JaveEE 6 is out after two years of work. Everyone’s thrilled, right? Not so. As it turns out, critics say efforts to make the framework more lightweight could themselves use some thinning down. And that’s just the start of their concerns. Developer.com looks at the arguments.
Members of the Java Community Process (JCP) voted to approve the JavaEE 6 specification this week, concluding two years of discussions and development. Yet even after JCP members’ approval for JSR-316, the Java Specification Request (JSR) that defines the new Java spec, the release still has its detractors.
Work on JSR-316 began in 2007 with a vote to start the engineering work that would formalize the final specification. The end result, JavaEE 6, introduces a number of new constructs to Java. Among those additions is the concept of profiles, which is intended to help make Java easier to use and more lightweight.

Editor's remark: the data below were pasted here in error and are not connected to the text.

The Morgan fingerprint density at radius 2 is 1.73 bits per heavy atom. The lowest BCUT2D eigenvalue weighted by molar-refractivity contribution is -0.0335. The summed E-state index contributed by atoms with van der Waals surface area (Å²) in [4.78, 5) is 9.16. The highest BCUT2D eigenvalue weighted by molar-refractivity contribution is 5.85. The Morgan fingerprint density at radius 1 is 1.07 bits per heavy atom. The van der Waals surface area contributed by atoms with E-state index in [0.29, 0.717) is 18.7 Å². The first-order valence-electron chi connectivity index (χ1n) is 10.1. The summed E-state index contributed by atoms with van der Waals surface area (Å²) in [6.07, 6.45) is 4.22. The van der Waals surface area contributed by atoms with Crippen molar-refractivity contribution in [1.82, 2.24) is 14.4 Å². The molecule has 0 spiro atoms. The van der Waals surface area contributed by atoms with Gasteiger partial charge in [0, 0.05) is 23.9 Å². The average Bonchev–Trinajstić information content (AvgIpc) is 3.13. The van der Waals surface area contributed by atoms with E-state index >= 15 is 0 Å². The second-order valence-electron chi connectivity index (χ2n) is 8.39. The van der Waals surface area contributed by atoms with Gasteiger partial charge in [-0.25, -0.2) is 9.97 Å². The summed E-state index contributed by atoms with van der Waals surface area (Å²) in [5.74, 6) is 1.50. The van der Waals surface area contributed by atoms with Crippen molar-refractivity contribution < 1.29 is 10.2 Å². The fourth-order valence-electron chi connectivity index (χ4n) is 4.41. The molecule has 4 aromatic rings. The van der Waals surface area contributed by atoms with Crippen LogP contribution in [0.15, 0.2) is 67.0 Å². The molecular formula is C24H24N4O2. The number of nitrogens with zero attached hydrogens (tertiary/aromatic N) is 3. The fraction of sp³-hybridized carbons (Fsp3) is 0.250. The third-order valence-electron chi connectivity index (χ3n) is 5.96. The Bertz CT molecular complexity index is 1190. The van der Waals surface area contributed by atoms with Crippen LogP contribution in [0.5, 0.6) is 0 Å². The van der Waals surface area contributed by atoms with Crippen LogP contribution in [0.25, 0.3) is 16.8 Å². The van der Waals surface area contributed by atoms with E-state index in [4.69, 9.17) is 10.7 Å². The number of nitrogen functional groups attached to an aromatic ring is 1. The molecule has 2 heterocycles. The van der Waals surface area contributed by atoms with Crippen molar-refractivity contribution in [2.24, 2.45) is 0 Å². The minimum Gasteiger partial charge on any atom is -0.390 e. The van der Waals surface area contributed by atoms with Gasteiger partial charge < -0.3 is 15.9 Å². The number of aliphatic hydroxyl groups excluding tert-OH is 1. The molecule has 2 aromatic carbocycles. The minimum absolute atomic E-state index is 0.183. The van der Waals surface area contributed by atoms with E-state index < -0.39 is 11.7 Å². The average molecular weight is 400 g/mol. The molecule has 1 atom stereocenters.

Still, critics contend that developers want an even lighter-weight Java framework.
“There are moves in the right direction, such as the profile concept, but overall we’re disappointed,” JCP member and Spring Founder Rod Johnson told InternetNews.com. “We don’t think it followed up on the initial goals that we had endorsed. Once more, we see unproven technologies being rushed into the platform, despite abundant proof that attempts to innovate by committee don’t work. The smallest profile still contains more than most developers choose to use.”